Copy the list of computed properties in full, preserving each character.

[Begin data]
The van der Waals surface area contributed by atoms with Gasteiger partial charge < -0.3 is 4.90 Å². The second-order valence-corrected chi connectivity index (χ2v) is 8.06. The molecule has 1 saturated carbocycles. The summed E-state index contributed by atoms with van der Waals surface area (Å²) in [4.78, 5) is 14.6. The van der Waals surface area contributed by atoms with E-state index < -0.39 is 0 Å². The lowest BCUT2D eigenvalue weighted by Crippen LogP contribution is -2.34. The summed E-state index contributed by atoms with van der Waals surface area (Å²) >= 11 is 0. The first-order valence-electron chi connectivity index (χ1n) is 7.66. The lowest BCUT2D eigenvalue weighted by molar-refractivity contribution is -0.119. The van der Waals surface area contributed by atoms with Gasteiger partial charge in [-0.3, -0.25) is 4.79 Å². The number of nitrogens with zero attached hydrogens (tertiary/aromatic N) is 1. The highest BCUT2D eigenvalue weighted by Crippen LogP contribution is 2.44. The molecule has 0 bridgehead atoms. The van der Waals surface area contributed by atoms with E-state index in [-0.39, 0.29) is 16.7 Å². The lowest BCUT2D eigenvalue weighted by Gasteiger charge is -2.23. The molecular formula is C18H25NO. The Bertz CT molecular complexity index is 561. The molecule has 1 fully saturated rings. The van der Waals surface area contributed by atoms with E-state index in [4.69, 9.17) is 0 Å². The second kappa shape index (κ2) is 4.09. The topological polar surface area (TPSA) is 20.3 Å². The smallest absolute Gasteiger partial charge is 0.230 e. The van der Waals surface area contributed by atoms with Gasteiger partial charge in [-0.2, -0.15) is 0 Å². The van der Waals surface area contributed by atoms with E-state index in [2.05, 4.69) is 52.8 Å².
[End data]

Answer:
The van der Waals surface area contributed by atoms with Gasteiger partial charge < -0.3 is 4.90 Å². The second-order valence-corrected chi connectivity index (χ2v) is 8.06. The molecule has 1 saturated carbocycles. The summed E-state index contributed by atoms with van der Waals surface area (Å²) in [4.78, 5) is 14.6. The van der Waals surface area contributed by atoms with E-state index < -0.39 is 0 Å². The lowest BCUT2D eigenvalue weighted by Crippen LogP contribution is -2.34. The summed E-state index contributed by atoms with van der Waals surface area (Å²) >= 11 is 0. The first-order valence-electron chi connectivity index (χ1n) is 7.66. The lowest BCUT2D eigenvalue weighted by molar-refractivity contribution is -0.119. The van der Waals surface area contributed by atoms with Gasteiger partial charge in [-0.3, -0.25) is 4.79 Å². The number of nitrogens with zero attached hydrogens (tertiary/aromatic N) is 1. The highest BCUT2D eigenvalue weighted by Crippen LogP contribution is 2.44. The molecule has 0 bridgehead atoms. The van der Waals surface area contributed by atoms with E-state index in [-0.39, 0.29) is 16.7 Å². The lowest BCUT2D eigenvalue weighted by Gasteiger charge is -2.23. The molecular formula is C18H25NO. The Bertz CT molecular complexity index is 561. The molecule has 1 fully saturated rings. The van der Waals surface area contributed by atoms with E-state index in [4.69, 9.17) is 0 Å². The second kappa shape index (κ2) is 4.09. The topological polar surface area (TPSA) is 20.3 Å². The smallest absolute Gasteiger partial charge is 0.230 e. The van der Waals surface area contributed by atoms with Gasteiger partial charge in [-0.2, -0.15) is 0 Å². The van der Waals surface area contributed by atoms with E-state index in [2.05, 4.69) is 52.8 Å².